Every major city around the globe has its batch of artists who help to shape, define and continuously transform the dimensions of today’s music scene. These talents are as unique as the cities from which they herald, and their respective creative wells organically reflect something about the very streets they walk. From the West Coast to the Far East, and many continents in between, the musical talent of tomorrow is emerging, ready to push boundaries and subsequently drive the industry itself to new levels, whether through a catchy hook, gripping melody, incendiary lyric, or simply inimitable personal flair. The cities themselves serve as spheres of artistic propagation for these up-and-coming culture-makers, and the musicians in turn become reference points for the beloved metropolises: Cities call to mind certain musicians and musical eras (London of the 1960s, New York of the ’70s, etc.), and vice versa. Here is the newest crop of talented young artists currently on the rise, who you can find occupying the spotlights of the following global cities:


Hanging out on a block of Kent Avenue on the Williamsburg waterfront smoking hand-rolled cigarettes and discussing Ariel Pink’s Haunted Graffiti, or perhaps tucked into a remote corner of a lush Chinatown speakeasy, or maybe blowing out warehouse speakers in Bushwick, lie New York’s up-and-coming musical newbies. Like NYC legends of the East Village in the ’70s and ’80s, they are defining the ethos of an entire generation of young New Yorkers. Brooklyn has become the breeding ground for talent that transcends genres. In electronic music, drum and bass DJ/producer Com Truise has achieved status as underground royalty, his innovation with beats testing the boundaries of what most call techno. Sinkane, the afro-funk five-piece whose reign over the live show circuit in Brooklyn included a recent residency at Zebulon, is led by the multi-instrumental Ahmed Gallab, who rumour has it may just be the next Twin Shadow. Sharon Van Etten, the acoustic rock goddess who rules the indie scene, was cherry-picked by none other than Kyp Malone of NYC darlings TV on the Radio as a talent that simply could not be overlooked in New York’s sea of young musicians who write and record sad songs in their bedrooms. This year, Van Etten will be on tour opening for Nick Cave. On the other end of the musical spectrum, the rowdy, sassy, synth-pop quintet, Friends, who formed after being forced to shack up together in Bushwick due to a bedbug infestation, have been largely perceived as teetering on the verge of real stardom. Though they have kept quiet over the past few months, making scant live appearances, which tend to sell out within minutes, they are still considered to be the next hot thing in the city that never sleeps.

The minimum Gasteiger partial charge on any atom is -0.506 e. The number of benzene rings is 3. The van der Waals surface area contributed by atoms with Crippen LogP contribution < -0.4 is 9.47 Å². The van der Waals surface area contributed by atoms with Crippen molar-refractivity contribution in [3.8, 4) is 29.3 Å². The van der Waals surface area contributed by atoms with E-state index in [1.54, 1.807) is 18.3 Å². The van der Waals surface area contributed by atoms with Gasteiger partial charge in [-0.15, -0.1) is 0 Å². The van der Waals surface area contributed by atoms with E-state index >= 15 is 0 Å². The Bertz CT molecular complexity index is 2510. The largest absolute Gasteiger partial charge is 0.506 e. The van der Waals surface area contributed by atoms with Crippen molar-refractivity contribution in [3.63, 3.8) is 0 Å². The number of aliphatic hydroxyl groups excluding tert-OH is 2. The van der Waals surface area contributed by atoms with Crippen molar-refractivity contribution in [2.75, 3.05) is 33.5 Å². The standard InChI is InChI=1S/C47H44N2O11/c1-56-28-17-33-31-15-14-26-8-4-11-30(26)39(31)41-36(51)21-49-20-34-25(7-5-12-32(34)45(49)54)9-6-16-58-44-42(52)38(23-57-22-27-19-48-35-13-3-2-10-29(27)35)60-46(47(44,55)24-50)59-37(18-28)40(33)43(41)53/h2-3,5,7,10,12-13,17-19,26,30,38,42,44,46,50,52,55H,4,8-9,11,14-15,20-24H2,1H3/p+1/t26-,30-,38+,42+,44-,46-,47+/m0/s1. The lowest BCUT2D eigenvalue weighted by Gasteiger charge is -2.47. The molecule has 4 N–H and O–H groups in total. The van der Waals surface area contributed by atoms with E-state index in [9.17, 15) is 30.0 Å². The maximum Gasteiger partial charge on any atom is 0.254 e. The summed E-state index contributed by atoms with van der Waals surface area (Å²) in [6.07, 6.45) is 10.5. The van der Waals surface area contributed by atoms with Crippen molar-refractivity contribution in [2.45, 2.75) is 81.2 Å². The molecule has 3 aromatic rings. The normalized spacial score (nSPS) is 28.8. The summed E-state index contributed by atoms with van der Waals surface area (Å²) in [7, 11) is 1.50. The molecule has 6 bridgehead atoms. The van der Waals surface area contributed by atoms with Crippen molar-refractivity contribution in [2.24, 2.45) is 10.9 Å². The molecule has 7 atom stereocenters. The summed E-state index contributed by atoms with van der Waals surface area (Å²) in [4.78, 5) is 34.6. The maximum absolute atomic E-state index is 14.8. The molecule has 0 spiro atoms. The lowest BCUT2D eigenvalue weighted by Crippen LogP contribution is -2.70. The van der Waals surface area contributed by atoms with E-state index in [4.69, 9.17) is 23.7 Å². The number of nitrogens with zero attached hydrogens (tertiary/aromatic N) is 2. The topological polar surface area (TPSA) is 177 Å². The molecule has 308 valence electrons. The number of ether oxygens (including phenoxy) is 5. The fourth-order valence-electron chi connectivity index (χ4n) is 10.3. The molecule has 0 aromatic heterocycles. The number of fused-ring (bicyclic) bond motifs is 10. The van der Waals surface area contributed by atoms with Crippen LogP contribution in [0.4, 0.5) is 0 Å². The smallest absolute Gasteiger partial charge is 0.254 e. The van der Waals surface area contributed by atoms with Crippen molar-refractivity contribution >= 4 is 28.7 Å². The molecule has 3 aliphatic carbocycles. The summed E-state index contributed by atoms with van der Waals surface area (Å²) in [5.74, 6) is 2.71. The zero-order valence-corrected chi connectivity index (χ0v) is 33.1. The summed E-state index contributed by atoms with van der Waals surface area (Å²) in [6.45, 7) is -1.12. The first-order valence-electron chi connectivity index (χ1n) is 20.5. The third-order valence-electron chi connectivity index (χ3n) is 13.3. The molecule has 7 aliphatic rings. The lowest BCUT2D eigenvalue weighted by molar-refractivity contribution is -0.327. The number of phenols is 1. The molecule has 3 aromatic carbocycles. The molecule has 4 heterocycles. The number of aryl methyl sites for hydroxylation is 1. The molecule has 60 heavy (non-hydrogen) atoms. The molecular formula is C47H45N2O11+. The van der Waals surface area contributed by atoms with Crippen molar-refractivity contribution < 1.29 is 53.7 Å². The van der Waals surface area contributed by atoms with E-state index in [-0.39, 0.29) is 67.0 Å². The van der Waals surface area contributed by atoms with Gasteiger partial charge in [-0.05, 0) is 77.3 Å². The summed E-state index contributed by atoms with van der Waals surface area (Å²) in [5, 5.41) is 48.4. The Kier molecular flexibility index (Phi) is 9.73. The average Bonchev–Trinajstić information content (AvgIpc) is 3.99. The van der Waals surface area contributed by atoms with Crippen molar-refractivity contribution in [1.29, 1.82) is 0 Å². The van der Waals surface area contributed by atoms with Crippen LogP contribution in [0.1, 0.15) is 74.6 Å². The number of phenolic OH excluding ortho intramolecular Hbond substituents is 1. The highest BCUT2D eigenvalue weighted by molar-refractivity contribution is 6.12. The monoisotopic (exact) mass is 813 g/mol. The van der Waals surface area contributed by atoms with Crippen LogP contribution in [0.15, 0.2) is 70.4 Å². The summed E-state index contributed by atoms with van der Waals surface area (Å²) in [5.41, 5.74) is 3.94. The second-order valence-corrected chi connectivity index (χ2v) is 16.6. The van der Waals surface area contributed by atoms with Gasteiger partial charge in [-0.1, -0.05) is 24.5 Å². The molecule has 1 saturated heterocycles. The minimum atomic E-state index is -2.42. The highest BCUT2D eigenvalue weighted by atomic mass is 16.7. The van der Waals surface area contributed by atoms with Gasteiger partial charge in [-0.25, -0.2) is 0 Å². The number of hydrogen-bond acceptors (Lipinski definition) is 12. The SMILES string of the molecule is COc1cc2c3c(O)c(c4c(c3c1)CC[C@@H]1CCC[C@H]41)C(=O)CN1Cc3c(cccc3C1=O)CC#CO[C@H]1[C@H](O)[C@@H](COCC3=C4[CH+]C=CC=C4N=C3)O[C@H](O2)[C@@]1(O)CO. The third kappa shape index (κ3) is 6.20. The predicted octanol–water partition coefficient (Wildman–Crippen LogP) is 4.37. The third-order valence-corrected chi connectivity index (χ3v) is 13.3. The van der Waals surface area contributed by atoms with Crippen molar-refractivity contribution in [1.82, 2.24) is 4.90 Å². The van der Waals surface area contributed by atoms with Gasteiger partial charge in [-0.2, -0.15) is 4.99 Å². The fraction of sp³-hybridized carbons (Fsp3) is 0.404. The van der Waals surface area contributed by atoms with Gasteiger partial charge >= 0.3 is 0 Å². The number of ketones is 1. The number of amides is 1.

Sky Ferreira


Los Angeles has long been known as a mecca for anyone and everyone trying to “make it” in the entertainment industry. In fact, there’s an LA graveyard for rock legends of yore—Hollywood Forever Cemetery—which even houses a music venue that has become a hipster hotspot over the past year. LA is also indisputably the centre of gravity for all the major record labels and management companies. For many, it represents the only path to greatness. There are scores of highly ambitious people competing for a select number of spots. Rising to the top of that pack currently is Haim, the folky synthpop trio of preternaturally talented sisters who used to play live music around town with their parents, Partridge Family style, and who are now as adults on the verge of releasing one of the most highly anticipated albums of the year. Wavves, the too-cool-for-school surf rockers from San Diego are beginning to, well, make waves in the LA music scene. They have a new album coming out this spring, which will apparently give everything else a run for its money, and will push the band into even greater leagues. Rhye, the mysterious LA-based duo comprised of singer/producer Mike Milosh and producer Robin Braun, make exquisite, minimalist, synth-laden R&B. They only recently released their first album, Woman, but already have the whole industry abuzz with excitement. They are currently holding the No. 10 spot on US iTunes. Sky Ferreira is a former model/ actress who is now focusing on her music career. This endeavour has been attempted time immemorial by dozens of others before her, who have failed miserably and become emblems of celebrity self-worship as a result. Ferreira, however, has succeeded. Her live performances are becoming wildly popular to attend, thanks to her impressive chops (she was trained as an opera singer as a child) and the spectacular laser shows that accompany each set. Though her debut album has not even dropped yet (it’s slated for release this spring), she already has the whole city buzzing.

Alex Winston
Alex Winston